The spinal cord engages in its own learning of motor tasks independent of the brain, according to an imaging study published in PLOS Biology. The results of the study, conducted by principal investigator Julien Doyon and colleagues of the University of Montreal, Canada, may offer new opportunities for rehabilitation after spinal cord injury.
Learning a complex motor task induces changes in the brain, which can be monitored using functional magnetic resonance imaging (fMRI). To date it has been challenging to perform fMRI on the brain and spinal cord simultaneously, and thus it has been difficult to determine whether observed changes in the spinal cord during motor skill acquisition depend entirely on signals from the brain, or occur independently. That barrier was overcome for the first time using an 3.0T MRI scanner. This scanner had a field of view long enough to image the brain and the cervical spinal cord at the same time.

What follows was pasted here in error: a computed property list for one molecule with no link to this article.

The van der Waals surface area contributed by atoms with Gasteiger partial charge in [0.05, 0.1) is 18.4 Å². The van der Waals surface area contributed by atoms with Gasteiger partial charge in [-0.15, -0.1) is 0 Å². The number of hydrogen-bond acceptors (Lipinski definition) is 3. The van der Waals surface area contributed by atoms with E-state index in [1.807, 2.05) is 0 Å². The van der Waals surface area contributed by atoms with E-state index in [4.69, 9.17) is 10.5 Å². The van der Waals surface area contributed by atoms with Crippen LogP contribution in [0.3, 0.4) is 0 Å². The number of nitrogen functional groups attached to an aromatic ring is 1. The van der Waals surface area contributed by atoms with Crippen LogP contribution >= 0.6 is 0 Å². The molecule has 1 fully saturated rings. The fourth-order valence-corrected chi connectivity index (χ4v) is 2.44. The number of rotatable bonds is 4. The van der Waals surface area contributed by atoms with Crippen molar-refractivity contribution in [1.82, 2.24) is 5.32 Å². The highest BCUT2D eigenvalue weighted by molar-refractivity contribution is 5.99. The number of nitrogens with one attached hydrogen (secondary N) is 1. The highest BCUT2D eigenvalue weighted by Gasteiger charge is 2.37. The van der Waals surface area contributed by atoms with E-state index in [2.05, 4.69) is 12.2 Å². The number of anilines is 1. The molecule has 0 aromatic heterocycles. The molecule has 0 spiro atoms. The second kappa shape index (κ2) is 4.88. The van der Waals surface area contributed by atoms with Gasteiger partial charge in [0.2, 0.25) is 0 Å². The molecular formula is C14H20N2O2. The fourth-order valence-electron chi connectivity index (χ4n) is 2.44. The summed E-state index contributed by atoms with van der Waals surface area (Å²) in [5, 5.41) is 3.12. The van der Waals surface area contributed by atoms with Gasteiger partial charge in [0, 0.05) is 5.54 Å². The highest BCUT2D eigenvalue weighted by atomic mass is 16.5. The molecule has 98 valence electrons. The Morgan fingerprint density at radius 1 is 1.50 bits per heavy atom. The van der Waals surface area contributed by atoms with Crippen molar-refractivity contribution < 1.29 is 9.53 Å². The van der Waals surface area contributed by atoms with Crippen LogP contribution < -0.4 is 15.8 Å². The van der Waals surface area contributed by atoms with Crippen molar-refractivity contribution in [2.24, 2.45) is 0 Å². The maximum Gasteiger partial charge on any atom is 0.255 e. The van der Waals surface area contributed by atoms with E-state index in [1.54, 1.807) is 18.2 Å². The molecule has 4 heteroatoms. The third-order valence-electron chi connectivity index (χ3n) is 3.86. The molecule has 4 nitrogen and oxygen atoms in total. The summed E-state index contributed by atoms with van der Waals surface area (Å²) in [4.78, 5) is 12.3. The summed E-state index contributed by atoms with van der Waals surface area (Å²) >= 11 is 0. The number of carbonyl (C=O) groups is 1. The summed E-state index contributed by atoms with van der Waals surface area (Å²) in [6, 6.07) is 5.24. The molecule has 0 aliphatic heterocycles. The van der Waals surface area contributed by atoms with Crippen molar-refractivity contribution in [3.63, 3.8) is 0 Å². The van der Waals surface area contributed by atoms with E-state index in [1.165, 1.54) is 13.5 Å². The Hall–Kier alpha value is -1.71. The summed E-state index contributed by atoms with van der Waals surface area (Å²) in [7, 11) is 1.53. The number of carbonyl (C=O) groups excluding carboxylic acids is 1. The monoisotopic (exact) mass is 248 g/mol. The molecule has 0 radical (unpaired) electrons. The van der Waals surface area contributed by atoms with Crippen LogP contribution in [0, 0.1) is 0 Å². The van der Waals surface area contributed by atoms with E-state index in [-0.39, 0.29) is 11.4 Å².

Using this technique on subjects performing a complex finger tapping task, the authors showed that learning-related changes in blood flow in the spinal cord were independent of changes in blood flow in the brain regions involved in the task. The results of the study indicate that the spinal cord plays an active role in the very earliest stages of motor learning. According to the authors, these findings open new avenues for rehabilitation of patients with spinal cord injuries, as they demonstrate that this part of the central nervous system is much more plastic than assumed before.Source: PLOS Biology and Eurekalert